EXPLOREMY LIBRARY
Kids & Teens
Cricket Magazine Fiction and Non-Fiction Stories for Children and Young Teens

Cricket Magazine Fiction and Non-Fiction Stories for Children and Young Teens

April 2020

Perhaps no other single publication has inspired generations of readers as CRICKET has. Acclaimed for its high-quality fiction, nonfiction, poetry, and brilliant illustrations, CRICKET delivers intelligent, imaginative content that encourages readers to develop their own, unique creativity. Frequent contests encourage young writers to try their hand at various genres. Grades 4-8

Country:
United States
Language:
English
Publisher:
Cricket Media, Inc.
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9 Issues

in this issue

1 min.
cricket us

CRICKET STAFF Lonnie Plecha Editor Anna Lender Art Director Patrick Murray Designer Carolyn Digby Conahan Staff Artist Deborah Vetter Senior Contributing Editor Julie Peterson Copyeditor Emily Cambias Assistant Editor Stacey Lane Smith Assistant Editor Adrienne Matzen Permissions Specialist CRICKET ADVISORY BOARD Marianne Carus Founder and Editor-in-Chief from 1972–2012 Kieran Egan Professor of Education, Simon Fraser University, Vancouver Betsy Hearne Professor, University of Illinois, Champaign; Critic, Author Sybille Jagusch Children’s Literature Specialist Linda Sue Park Author Katherine Paterson Author Barbara Scharioth Former Director of the International Youth Library in Munich, Germany Anita Silvey Author, Critic Sandra Stotsky Professor of Education Reform, University of Arkansas, Fayetteville Roger Sutton Editor-in-Chief of The Horn Book Magazine, Critic Ann Thwaite Author, Critic…

1 min.
cover and border

“Hanami” (a cherry blossom viewing party) Digitally created on the iPad using the Procreate app I drew all the time as a girl, everywhere, including on the wallpaper and behind furniture, where my mother would discover secret drawings years later. My parents understood —Dad was a designer and painter, and Mom was a fashion illustrator and art teacher. I knew from a young age that telling stories through art was not only going to be my career but also the focus of my life. I received my first illustration job when I was twelve, studied art at the Rhode Island School of Design, and still love spending all my time painting and drawing illustrations for children’s books and magazines. I live in Massachusetts with my artist models: my husband, daughter, our dog,…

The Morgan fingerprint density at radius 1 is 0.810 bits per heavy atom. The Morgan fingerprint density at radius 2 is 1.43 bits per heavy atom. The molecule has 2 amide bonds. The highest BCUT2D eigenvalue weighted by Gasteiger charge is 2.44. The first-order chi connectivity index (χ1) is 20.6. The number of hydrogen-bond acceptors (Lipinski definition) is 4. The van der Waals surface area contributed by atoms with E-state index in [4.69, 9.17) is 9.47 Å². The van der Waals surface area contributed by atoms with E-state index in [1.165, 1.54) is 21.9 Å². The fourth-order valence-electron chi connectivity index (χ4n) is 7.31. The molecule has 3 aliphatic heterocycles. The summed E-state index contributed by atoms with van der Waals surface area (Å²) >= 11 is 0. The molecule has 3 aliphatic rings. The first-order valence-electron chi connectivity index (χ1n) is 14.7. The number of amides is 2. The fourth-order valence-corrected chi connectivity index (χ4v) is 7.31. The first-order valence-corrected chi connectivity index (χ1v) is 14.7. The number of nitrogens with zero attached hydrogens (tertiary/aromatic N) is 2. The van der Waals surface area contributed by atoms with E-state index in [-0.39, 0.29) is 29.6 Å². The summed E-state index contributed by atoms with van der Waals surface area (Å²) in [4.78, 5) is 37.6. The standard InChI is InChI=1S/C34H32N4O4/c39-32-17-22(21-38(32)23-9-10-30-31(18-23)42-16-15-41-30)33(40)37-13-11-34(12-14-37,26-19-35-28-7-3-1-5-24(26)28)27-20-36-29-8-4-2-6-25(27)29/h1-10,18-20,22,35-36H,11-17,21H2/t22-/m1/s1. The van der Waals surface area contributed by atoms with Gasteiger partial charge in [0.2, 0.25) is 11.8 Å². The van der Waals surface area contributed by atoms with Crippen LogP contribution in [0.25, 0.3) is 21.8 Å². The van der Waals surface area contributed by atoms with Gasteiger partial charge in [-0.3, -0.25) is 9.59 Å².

9 min.
the letterbox

Dear Everybuggy, My nonna recently found my mom’s old Cricket magazines. I was reading them one day when a story from the October 1976 issue caught my eye. “Minnie Maloney and Macaroni” is about a family who buys seven boxes of macaroni every day for good luck. Knowing me, I decided to calculate how many boxes per year Minnie bought: 2,555! Imagine all the mac and cheese you could make with such a number! Maybe I can convince my grandmother, as we’re off to the store right now. Toodles! Eva Middleton, age 12 Hightstown, New Jersey Hello! I am a new Chatterboxer. A little about myself: I enjoy crafts such as knitting, beading, and book binding. I take karate. I like biking. I play piano. I have a large number of siblings. I absolutely love…

9 min.
business and bows

NISHINOMIYA MIDDLE SCHOOL’S last period ends, and summer break begins. As we bustle off, everyone buzzes about vacation plans. Many are taking the bullet train to Kyoto or Tokyo to sightsee. Some talk about the beach and camping. Others have more industrious activities. I gape at the workbooks Shiori shows off as we leave school. “English and Spanish summer classes?” Just looking at the foreign words, so different from our Japanese characters, makes my head hurt. She pokes me with her elbow. “Eri, some of us enjoy learning languages.” “If you ask me, that stuff’s too complicated to enjoy.” Shiori laughs. “I can say the same about kimonos. All those knots and sashes—I don’t know how you can remember them, let alone think they’re fun. Speaking of which, is that what you’re doing? Working…

7 min.
a wish for kali

“IF ONLY I’D been born in August, Papa would’ve been home with me on my birthday,” I said sadly. “Why does his army posting take him so far away from home?” “You know Papa would be here if he could.” Mamma squeezed my hand gently. “August is almost here, Raani. We’ll try making the most of your birthday without Papa. Remember my promise?” “Of course, I do,” I said, cheering up instantly. We were walking down the crowded temple bazaar of Kalibari, the home of the goddess Kali. Roadside vendors noisily hawked their colorful wares as a steady stream of devotees made their way to the temple, its vermilion dome blazing against the clear blue June sky. “Khan, you sell the most expensive fruits in Shimla,” Mamma complained when we stopped at the fruit…

1 min.
basant panchami

From dawn until dusk within the walls of Old Lahorein the very heart of Pakistanhigh above the domes of the Badshahi Mosquethe sky explodes with flying paper birds,blues and greens and goldstrailing rainbow-colored tails and yellow ribbons. Men fly kites from rooftop terracesto the whistling, drums, and songs that echofrom the fruit- and flower-filled marketplace belowwhile women draped in saris the color of mustard fields in bloomserve fragrant yellow rice with henna-painted handsas beaded bangles click-click along their arms. Small children dressed in yellow chant prayersas they read and write their first wordsto honor the Goddess Saraswati’s birthday,then run into the narrow streetskites dancing in the skyto celebrate the coming of spring. On the fifth day of spring, or Basant Panchami, Hindus in Pakistan, India, and around the world wear bright yellow clothes…